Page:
Read More»

Climate Creative Editor Note
I started on this journey and ended up learning so much about the discrimination and dissipation of African American farmers and that we are more segregated than a century earlier.

Cathy
Kate Zerrenner

According to the U.S. Department of Agriculture, nearly 18 percent of Americans live in a food desert—that’s 54.4 million people. Buying a lot of food at once is hard when you struggle to pay the bills. And many people in these communities likely hold jobs in the service industry that have been cut as restaurants shutter to protect our health.
Read More»

Climate Creative Editor Note
This article does a good job of describing the disproportionate effects of the pandemic on communities of color with regards to food scarcity, environmental pollution, and job security. It made me realize how little the pandemic is affecting me compared to those who are directly experiencing environmental racism.

Karina

Watch

Vice News

Kendrick Ransome started out farming a few years ago with just a hoe, a rake, and a shovel.

He could have used support getting his hog and vegetable business off the ground, but he was wary of asking institutions for help. “My big brother told me, ‘Stay away from loans,’” said Ransome. In 1925, most farmers in his rural hometown of Edgecombe County, North Carolina, were black. But now, the 26-year-old is an anomaly.

“When they did take out loans and they were unable to pay them back, you lose everything you got — that’s including your farm and your land for your family.”

Ransome’s fear of institutions is based in the centuries of discrimination black farmers have faced across the country. But despite that history, he and other young black Americans are reclaiming the trade.

The forces pushing black farmers off their land in the 20th century were manifold, and the impact was devastating. In 1920, there were more than 925,000 black farmers; by 2017, there were fewer than 46,000, according to the U.S. Department of Agriculture.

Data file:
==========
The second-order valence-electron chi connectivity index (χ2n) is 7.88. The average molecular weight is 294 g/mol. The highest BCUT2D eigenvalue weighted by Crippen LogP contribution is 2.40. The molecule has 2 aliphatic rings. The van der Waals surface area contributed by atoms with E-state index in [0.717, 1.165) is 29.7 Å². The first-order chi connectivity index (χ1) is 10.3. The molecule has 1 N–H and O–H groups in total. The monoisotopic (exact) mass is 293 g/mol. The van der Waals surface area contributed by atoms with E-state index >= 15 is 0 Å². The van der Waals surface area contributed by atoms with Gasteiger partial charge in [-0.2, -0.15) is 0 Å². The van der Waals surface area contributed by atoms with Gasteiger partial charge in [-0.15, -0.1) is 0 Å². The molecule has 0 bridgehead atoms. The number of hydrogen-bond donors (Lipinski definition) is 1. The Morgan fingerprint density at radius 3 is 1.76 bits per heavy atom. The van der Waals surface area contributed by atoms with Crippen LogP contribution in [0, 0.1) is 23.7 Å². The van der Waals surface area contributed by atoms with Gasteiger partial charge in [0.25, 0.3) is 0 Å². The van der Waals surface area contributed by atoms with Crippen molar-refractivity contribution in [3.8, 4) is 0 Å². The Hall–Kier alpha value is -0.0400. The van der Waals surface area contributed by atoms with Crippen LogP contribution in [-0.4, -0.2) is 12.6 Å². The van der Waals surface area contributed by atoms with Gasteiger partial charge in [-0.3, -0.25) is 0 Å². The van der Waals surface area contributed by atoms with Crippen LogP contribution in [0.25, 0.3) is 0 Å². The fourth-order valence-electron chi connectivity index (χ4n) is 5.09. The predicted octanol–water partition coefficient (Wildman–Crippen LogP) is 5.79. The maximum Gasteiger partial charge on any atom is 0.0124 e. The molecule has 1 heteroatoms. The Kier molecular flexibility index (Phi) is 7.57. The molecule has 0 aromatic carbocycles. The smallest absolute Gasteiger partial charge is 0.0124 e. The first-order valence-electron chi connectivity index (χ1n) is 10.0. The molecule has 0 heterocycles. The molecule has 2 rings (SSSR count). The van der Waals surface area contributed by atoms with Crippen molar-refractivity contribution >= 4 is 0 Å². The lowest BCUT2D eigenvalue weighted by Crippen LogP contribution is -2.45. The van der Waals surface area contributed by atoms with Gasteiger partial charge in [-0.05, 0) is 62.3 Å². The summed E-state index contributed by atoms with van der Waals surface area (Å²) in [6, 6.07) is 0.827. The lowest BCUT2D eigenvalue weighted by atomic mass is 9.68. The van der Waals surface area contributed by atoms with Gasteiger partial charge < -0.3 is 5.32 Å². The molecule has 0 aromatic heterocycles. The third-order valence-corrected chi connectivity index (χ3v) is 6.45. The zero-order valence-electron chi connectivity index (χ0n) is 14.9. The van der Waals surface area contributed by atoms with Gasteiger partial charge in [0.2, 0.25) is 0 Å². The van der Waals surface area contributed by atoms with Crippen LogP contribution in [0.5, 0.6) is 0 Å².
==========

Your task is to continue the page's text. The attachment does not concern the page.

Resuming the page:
Watch On»

Climate Creative Editor Note
I found the video to be very well done and directed and really speaks to the discrimination against black farmers.

Cathy
Tree Media

Urban Roots follows the urban farming phenomenon in Detroit. A timely, moving and inspiring film that speaks to a nation grappling with collapsed industrial towns and the need to forge a sustainable and prosperous future.
Rent The Movie»

Climate Creative Editor Note
It's cool to see Urban Agriculture like what Karen Washington wrote about in her op-ed in action and serving a community.

Logan

Act

Cooperative Food Empowerment Directive

Climate Creative Editor Note
A follow doesn't cost a thing! It helps show community support for a movement and keeps you updated on their progress. CoFED is covering Canada and the US and has great programming like their Racial Justice fellowship that is worth keeping abreast of.

Logan
Detroit Black Community Food Security Network

Climate Creative Editor Note
DBCFSN runs the D-Town Farm, the largest farm or community garden in the area!

Logan
Castanea Fellowship

Climate Creative Editor Note
We clearly need diversity and good ideas in our food systems and the Castanea Fellowship is well funded and trying to expand on that. Unfortunately the application is over for this year, but put it on your calendars for the next application cycle!

Logan